By Andy Potts – IIHF.com
Now the Japanese are just one promotion away from the elite for the first time since 2010/11. That was the last season before the Division I was split into A and B groups.
Ukraine suffered its first loss of the competition in that game despite a four-point game from forward Mykyta Sydorenko and had to be content with silver. Italy took bronze, despite a surprise loss to Estonia on the last day.
Gold medal decider
Going into Saturday’s deciding game, Ukraine had the advantage. Olexander Bobkin’s team won each of its four games with a 19-5 goal difference. Japan, meanwhile, dropped an overtime verdict against Italy and knew that only victory in regulation would be good enough for gold.
And the Japanese flew out of the blocks in the first period, swarming around the Ukrainian net from the opening faceoff. The game was barely a minute old when Savva Serdiuk was forced to make a big stop to deny Fuji Suzuki’s backhand effort after Shiryu Koiwa sliced through the defence.
Japan’s head coach, Perry Pearn, wanted his players to make the most of their mobility and they certainly did so.
“We’re not a big team but our speed and quickness is really noticeable,” Pearn said. “We’re much better skaters overall than most of the teams in this tournament. That has to be our strength and what we have to rely on.
“The flip side of it is that we are not so big as some of the teams – Ukraine would be a good example – so we have to be really smart in terms of winning battles by playing a different way than probably a team like Ukraine is able to play.”
Ukraine’s physical strength played a part in the opening goal, with Sydorenko holding off the attentions of Ichiro Takahashi before his reverse pass set up Illia Dubsky. However, that 10th-minute marker was against the run of play and Japan was soon level thanks to Rukia Morita.
Much of Japan’s success was down to the work of the coaching staff in the buildup to the game, according to Ukraine’s forward Olexi Dakhnovskyi.
“They were the best team because they were so prepared for us,” he said after the game. “They were the most disciplined team we faced. They were ready and it was like they knew what we were going to do on every centimetre of the rink.”
In the second period, Japan converted that preparation into a commanding lead. During a passage of four-on-four play, that extra mobility paid off when Junya Owa released Suzuki to make it 2-1. Another 68 seconds went by and Yutaka Toko made it 3-1, chasing Serdiuk from the net. Ukraine’s incoming goalie Hlib Artsatbanov lasted less than four minutes before allowing a goal from Kotaro Murase, and Taisetsu Ushio made it 5-1 before the second intermission.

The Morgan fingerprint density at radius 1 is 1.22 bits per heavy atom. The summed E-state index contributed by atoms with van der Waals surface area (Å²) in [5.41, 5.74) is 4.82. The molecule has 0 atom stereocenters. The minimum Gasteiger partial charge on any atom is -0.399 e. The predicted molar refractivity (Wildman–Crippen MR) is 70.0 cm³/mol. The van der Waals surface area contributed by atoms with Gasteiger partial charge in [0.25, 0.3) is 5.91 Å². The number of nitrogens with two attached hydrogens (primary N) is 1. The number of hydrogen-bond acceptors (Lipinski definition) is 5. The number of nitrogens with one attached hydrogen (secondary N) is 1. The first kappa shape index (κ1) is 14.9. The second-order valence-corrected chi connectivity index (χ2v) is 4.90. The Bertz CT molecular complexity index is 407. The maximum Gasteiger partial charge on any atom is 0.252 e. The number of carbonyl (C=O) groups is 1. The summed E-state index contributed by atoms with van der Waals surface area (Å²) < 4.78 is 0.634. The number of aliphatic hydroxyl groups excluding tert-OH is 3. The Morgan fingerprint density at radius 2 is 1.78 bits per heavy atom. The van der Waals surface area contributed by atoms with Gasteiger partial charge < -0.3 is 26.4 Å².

Ukraine’s golden dream was almost over, but the impressive Sydorenko battled hard to keep his team in contention. The 18-year-old from Donetsk missed the previous game against Korea due to injury but demonstrated a full recovery. He scored a hat-trick in the third period, but it was not enough to salvage the game. A flurry of penalties brough two quick power play goals for the Japanese as the game finished
For head coach Bobkin, the disappointment of missing out on promotion was tempered by the enthusiasm his young players showed for representing their country. Ukraine’s young players are dispersed throughout the world, with only two currently based in their homeland. But that did not prevent them from answering the call.
“The most important thing is that it was not hard to get everybody to our team, to our training camp,” Bobkin said. “Everybody on the team understands the importance of playing at the World Championship, especially at this hard time for our country. They are really proud to represent us at the tournament.”
Japan’s juniors on the rise
For Japan, gold here represents another step up the junior hockey ladder. The team won promotion to this level in 2020 and is moving up again at the second attempt (the 2021 tournament was cancelled during the pandemic). Head coach Pearn believes that Japan’s youngsters can acquit themselves well at a higher level.
“Before this tournament we played Hungary, who are in Division IA,” he said. “We won one game 4-3 and lost the other 3-5 so I think the top teams in this group are going to be very competitive with the teams in the next group as well. I think it speaks volumes for junior hockey, that this is strong in many countries.”
Last day heartache for Korea
That strength resulted in a competitive tournament, with most games in the balance until the closing moments. Poland bucked the trend on the final day, thrashing Korea 11-2 to finish its tournament in style. That result was vital for the host, which needed the victory to escape relegation. It also proved costly for the Koreans, who dropped into sixth place after Estonia edged Italy 2-1 to secure its survival at this level. Despite that loss, Italy still had enough to claim bronze behind Japan and Ukraine.
Victory in Bytom is the first success for veteran coach Pearn following his move to Japan. The 71-year-old will remain active in the Far East as he looks to mastermind a promotion push for the men’s team, which also competes in Division IB. Pearn brings a wealth of experience to the role: two decades of experience as a bench coach in the NHL, plus taking charge of Team Canada at the 2019 IIHF Ice Hockey Women’s World Championship.
The tournament directorate nominated Italy’s Damian Clara as the top goalkeeper. He played every minute for his country, stopping 91.67% of shots for a GAA of 2.58. Japan’s Junya Owa, whose three helpers against Ukraine saw him finish the competition with 6 (1+5) points, was named best defender. Danylo Korzhyletsky of Ukraine was selected as the best forward. Poland’s Krzysztof Macias led the competition in scoring with 10 (7+3) points. Kotaro Murase of Japan also had 10 (2+8) from his five games.